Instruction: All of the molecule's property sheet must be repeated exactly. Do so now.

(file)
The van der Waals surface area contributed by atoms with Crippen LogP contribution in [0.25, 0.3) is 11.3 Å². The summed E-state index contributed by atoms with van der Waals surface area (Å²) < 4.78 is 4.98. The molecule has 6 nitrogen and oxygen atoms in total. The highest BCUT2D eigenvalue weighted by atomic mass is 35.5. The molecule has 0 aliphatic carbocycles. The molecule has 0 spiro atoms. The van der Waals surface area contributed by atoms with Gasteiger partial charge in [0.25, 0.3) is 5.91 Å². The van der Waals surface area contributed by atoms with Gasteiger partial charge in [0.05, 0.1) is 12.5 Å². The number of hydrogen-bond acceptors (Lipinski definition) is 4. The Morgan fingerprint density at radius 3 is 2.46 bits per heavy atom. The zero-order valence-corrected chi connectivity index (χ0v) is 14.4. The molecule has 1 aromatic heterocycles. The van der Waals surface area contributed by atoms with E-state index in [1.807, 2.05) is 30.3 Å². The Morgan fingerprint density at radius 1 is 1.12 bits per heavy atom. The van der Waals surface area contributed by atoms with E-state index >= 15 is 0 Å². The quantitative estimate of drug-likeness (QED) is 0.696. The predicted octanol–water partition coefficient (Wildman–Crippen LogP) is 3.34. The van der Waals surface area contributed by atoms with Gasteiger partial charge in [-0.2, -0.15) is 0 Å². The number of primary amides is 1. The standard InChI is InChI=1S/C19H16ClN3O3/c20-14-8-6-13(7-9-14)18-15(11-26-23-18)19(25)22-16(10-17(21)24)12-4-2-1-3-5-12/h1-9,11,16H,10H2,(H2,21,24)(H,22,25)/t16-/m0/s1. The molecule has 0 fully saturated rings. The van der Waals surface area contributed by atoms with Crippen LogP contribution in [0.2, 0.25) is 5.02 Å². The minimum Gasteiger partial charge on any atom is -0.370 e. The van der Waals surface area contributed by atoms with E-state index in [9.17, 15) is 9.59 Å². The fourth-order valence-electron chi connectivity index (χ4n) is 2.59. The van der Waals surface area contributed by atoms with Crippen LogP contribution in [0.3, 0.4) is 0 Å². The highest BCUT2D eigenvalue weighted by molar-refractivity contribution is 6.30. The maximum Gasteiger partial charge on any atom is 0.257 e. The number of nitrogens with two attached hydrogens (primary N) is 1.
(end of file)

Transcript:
The van der Waals surface area contributed by atoms with Crippen LogP contribution in [0.25, 0.3) is 11.3 Å². The summed E-state index contributed by atoms with van der Waals surface area (Å²) < 4.78 is 4.98. The molecule has 6 nitrogen and oxygen atoms in total. The highest BCUT2D eigenvalue weighted by atomic mass is 35.5. The molecule has 0 aliphatic carbocycles. The molecule has 0 spiro atoms. The van der Waals surface area contributed by atoms with Gasteiger partial charge in [0.25, 0.3) is 5.91 Å². The van der Waals surface area contributed by atoms with Gasteiger partial charge in [0.05, 0.1) is 12.5 Å². The number of hydrogen-bond acceptors (Lipinski definition) is 4. The Morgan fingerprint density at radius 3 is 2.46 bits per heavy atom. The zero-order valence-corrected chi connectivity index (χ0v) is 14.4. The molecule has 1 aromatic heterocycles. The van der Waals surface area contributed by atoms with E-state index in [1.807, 2.05) is 30.3 Å². The Morgan fingerprint density at radius 1 is 1.12 bits per heavy atom. The van der Waals surface area contributed by atoms with E-state index >= 15 is 0 Å². The quantitative estimate of drug-likeness (QED) is 0.696. The predicted octanol–water partition coefficient (Wildman–Crippen LogP) is 3.34. The van der Waals surface area contributed by atoms with Gasteiger partial charge in [-0.2, -0.15) is 0 Å². The number of primary amides is 1. The standard InChI is InChI=1S/C19H16ClN3O3/c20-14-8-6-13(7-9-14)18-15(11-26-23-18)19(25)22-16(10-17(21)24)12-4-2-1-3-5-12/h1-9,11,16H,10H2,(H2,21,24)(H,22,25)/t16-/m0/s1. The molecule has 0 fully saturated rings. The van der Waals surface area contributed by atoms with Crippen LogP contribution in [0.2, 0.25) is 5.02 Å². The minimum Gasteiger partial charge on any atom is -0.370 e. The van der Waals surface area contributed by atoms with E-state index in [9.17, 15) is 9.59 Å². The fourth-order valence-electron chi connectivity index (χ4n) is 2.59. The van der Waals surface area contributed by atoms with Crippen LogP contribution in [0.3, 0.4) is 0 Å². The highest BCUT2D eigenvalue weighted by molar-refractivity contribution is 6.30. The maximum Gasteiger partial charge on any atom is 0.257 e. The number of nitrogens with two attached hydrogens (primary N) is 1.